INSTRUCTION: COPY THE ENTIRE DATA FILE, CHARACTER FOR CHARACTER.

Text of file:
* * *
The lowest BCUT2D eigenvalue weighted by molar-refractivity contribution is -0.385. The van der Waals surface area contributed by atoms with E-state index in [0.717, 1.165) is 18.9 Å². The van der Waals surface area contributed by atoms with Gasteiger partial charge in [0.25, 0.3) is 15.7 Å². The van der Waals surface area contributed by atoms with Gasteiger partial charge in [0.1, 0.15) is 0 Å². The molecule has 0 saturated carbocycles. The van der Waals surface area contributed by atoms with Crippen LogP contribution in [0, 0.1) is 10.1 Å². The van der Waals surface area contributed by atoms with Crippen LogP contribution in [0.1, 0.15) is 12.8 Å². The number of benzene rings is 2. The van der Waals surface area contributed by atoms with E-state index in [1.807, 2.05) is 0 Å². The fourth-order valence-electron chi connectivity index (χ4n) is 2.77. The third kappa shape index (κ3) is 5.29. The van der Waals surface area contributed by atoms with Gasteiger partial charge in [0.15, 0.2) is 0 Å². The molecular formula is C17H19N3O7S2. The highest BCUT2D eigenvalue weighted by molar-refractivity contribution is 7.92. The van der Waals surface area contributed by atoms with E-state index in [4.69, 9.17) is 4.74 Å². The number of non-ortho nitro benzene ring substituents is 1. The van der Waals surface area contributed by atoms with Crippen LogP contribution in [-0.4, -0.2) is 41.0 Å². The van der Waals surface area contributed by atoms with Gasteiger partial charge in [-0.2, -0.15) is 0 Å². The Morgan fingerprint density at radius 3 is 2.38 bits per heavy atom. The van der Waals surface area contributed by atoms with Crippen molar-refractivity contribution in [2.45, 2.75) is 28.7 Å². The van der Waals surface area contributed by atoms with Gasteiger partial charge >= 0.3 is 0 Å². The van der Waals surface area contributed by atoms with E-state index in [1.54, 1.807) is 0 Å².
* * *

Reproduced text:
The lowest BCUT2D eigenvalue weighted by molar-refractivity contribution is -0.385. The van der Waals surface area contributed by atoms with E-state index in [0.717, 1.165) is 18.9 Å². The van der Waals surface area contributed by atoms with Gasteiger partial charge in [0.25, 0.3) is 15.7 Å². The van der Waals surface area contributed by atoms with Gasteiger partial charge in [0.1, 0.15) is 0 Å². The molecule has 0 saturated carbocycles. The van der Waals surface area contributed by atoms with Crippen LogP contribution in [0, 0.1) is 10.1 Å². The van der Waals surface area contributed by atoms with Crippen LogP contribution in [0.1, 0.15) is 12.8 Å². The number of benzene rings is 2. The van der Waals surface area contributed by atoms with E-state index in [1.807, 2.05) is 0 Å². The fourth-order valence-electron chi connectivity index (χ4n) is 2.77. The third kappa shape index (κ3) is 5.29. The van der Waals surface area contributed by atoms with Gasteiger partial charge in [0.15, 0.2) is 0 Å². The molecular formula is C17H19N3O7S2. The highest BCUT2D eigenvalue weighted by molar-refractivity contribution is 7.92. The van der Waals surface area contributed by atoms with E-state index in [4.69, 9.17) is 4.74 Å². The number of non-ortho nitro benzene ring substituents is 1. The van der Waals surface area contributed by atoms with Crippen LogP contribution in [-0.4, -0.2) is 41.0 Å². The van der Waals surface area contributed by atoms with Gasteiger partial charge in [-0.2, -0.15) is 0 Å². The Morgan fingerprint density at radius 3 is 2.38 bits per heavy atom. The van der Waals surface area contributed by atoms with Crippen molar-refractivity contribution in [2.45, 2.75) is 28.7 Å². The van der Waals surface area contributed by atoms with Gasteiger partial charge >= 0.3 is 0 Å². The van der Waals surface area contributed by atoms with E-state index in [1.54, 1.807) is 0 Å².